According to a post I read on Facebook earlier today, global warming being caused by human-made atmospheric emissions was once and for all debunked. I thought, "hrm... that's curious," so I clicked on the link the post was referring to and came across James M. Taylor's article, New NASA Data Blow Gaping Hole In Global Warming Alarmism, about how NASA data apparently prove that global warming is not a big deal. The article is an interesting read, and obviously an op-ed piece, full of the same sensationalized language he chastises "alarmists" of having. What gets me is not the data Taylor cites, which doesn't say much aside from the fact that the more apocalyptic-leaning predictions of scientists may be wrong since the earth's atmosphere lets a significant amount of energy into space. As far as I could tell, the data did not say that global warming is an hoax nor did it say that we should stop caring about carbon emissions. One can read the press release here or the abstract or full article here.
The article does not make conclusions about what is causing climate change, but merely says that as of right now we do not know whether or not the climate is changing as a result of human-made emissions. The data also does not explain continuing data and observations about climate change that show that the climate is changing (the article I linked to I found on NASA's very own website on climate change, http://climate.nasa.gov/). In the end, the article really does not say much other than computer models were wrong because they did not take into account this new finding on earth's atmosphere's ability to adapt. It does not say that global warming is a hoax, nor does it chastise what Taylor calls "alarmists."
But here is the interesting part. This is how Taylor ends his article:
"When objective NASA satellite data, reported in a peer-reviewed scientific journal, show a 'huge discrepancy' between alarmist climate models and real-world facts, climate scientists, the media and our elected officials would be wise to take notice. Whether or not they do so will tell us a great deal about how honest the purveyors of global warming alarmism truly are." (Emphasis Mine).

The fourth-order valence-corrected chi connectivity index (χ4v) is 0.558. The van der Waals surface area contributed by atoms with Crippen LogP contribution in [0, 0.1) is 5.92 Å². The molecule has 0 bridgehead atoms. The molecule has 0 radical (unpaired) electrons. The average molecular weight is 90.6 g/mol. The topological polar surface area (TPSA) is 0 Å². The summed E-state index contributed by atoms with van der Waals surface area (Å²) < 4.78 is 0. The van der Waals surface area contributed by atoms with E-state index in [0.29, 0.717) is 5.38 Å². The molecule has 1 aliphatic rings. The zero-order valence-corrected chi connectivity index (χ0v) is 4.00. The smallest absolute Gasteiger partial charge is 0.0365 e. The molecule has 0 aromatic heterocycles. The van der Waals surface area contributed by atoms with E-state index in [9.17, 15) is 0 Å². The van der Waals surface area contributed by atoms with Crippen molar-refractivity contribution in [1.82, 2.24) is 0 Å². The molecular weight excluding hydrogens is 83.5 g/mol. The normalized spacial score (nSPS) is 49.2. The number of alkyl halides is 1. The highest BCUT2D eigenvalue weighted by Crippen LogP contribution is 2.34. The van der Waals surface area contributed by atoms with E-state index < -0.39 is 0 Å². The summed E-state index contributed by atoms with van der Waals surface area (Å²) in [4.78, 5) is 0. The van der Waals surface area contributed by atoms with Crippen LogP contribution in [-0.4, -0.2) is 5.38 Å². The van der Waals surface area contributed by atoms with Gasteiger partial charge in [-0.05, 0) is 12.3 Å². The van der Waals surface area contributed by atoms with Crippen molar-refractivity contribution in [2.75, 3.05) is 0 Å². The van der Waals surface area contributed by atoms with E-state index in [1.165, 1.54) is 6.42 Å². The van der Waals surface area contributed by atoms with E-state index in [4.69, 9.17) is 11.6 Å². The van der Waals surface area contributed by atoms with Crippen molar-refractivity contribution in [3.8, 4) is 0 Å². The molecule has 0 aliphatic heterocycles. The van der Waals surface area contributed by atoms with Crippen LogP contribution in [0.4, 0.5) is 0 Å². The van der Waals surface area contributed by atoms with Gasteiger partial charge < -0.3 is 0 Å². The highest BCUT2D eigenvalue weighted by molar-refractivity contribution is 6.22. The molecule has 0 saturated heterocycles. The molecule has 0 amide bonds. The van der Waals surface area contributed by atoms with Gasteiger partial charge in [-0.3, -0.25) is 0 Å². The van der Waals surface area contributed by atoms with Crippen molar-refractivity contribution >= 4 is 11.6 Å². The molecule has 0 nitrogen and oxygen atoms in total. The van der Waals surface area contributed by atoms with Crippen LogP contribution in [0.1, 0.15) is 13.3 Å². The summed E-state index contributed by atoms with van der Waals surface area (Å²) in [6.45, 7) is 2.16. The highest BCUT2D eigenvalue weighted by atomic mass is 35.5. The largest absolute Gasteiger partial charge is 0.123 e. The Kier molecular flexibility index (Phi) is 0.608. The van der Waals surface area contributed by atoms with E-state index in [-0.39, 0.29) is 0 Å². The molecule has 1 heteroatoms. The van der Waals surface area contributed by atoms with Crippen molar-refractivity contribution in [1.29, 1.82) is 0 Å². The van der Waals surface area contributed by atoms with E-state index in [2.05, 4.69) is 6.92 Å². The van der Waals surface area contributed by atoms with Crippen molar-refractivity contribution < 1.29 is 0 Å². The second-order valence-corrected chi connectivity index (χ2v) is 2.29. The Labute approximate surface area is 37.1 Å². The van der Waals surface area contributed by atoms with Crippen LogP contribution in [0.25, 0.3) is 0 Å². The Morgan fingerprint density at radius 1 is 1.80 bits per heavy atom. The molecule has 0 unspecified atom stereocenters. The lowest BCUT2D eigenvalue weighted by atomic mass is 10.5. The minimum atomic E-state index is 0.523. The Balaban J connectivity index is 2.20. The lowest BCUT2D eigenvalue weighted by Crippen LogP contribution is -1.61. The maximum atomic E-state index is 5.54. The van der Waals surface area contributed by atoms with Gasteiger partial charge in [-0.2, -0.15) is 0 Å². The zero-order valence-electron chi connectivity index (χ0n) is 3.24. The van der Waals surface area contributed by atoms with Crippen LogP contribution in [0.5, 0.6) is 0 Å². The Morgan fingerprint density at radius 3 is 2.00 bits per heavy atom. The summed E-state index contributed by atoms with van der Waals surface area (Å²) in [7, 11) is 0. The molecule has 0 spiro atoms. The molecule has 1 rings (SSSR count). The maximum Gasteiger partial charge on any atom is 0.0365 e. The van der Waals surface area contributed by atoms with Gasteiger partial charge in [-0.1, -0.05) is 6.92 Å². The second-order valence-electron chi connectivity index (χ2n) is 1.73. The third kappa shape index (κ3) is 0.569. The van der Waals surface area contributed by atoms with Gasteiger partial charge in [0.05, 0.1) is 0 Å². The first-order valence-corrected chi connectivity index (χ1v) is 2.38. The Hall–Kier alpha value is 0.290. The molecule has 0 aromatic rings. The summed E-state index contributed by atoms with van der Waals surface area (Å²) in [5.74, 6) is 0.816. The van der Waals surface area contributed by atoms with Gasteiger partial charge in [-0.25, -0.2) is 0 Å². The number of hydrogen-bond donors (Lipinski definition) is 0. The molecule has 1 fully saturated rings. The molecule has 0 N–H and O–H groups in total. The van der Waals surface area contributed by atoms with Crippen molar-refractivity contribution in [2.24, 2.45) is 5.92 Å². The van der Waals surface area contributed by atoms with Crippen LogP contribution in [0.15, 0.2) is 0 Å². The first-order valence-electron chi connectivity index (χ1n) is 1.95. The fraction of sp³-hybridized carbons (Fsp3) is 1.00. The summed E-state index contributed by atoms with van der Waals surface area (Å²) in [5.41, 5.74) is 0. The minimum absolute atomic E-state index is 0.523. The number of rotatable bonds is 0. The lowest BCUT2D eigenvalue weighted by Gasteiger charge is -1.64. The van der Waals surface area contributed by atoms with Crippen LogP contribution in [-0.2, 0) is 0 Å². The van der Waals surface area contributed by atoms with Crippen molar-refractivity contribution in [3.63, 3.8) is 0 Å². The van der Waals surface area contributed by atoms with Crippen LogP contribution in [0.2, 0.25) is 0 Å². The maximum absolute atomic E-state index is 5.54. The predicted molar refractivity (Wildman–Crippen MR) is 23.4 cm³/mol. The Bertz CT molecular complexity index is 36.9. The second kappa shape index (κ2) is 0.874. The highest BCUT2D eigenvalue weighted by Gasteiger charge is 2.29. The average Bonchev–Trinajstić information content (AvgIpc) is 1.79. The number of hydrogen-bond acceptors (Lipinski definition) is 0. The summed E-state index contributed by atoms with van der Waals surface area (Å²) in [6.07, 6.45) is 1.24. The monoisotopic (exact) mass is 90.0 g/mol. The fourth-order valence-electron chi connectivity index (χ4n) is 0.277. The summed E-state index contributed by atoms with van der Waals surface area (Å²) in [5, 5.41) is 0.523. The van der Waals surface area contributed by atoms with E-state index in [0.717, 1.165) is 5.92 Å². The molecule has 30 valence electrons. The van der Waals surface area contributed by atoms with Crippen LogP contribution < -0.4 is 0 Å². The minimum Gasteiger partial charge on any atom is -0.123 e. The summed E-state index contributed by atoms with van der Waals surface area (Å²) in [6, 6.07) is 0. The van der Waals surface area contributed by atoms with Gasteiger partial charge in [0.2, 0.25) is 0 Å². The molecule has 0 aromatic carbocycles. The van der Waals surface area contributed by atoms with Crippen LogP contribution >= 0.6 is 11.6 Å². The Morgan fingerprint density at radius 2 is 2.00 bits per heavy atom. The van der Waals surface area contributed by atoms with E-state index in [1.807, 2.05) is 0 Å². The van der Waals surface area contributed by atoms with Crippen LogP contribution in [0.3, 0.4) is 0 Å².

What I find most interesting about the article, as I said, is not the data it points to. What I find most interesting is Taylor's call for global warming alarmists to be honest. I say this is interesting because Taylor is the senior fellow for environmental policy at the Heartland's Institute. I find Taylor's call to honesty interesting because the Heartland Institute, a non-profit organization, received more than $600,000 from Exxon-Mobile. How can Taylor ask honesty of the scientific consensus when the company he works for received significant funding from Exxon-Mobile? A call to honesty, indeed.
There will need to be more research to see how much of a negative effect human-made emissions are making upon the planet, certainly. And I'm sure it will cause climatologists to adjust some of their findings. And, although the vast majority of data I've read and come across suggests that global warming and climate change is at least partially (if not primarily) caused by human activity, I know that carbon emissions and other greenhouse gases damage local ecosystems. Even if global warming really were once and for all debunked, as my friend's facebook status declared, it would not change the fact that humanity is having a negative impact on the earth. You need only look at polluted streams, disappearing ecosystems, rising cancer rates in urban areas, and vast islands of plastic in the ocean to see that.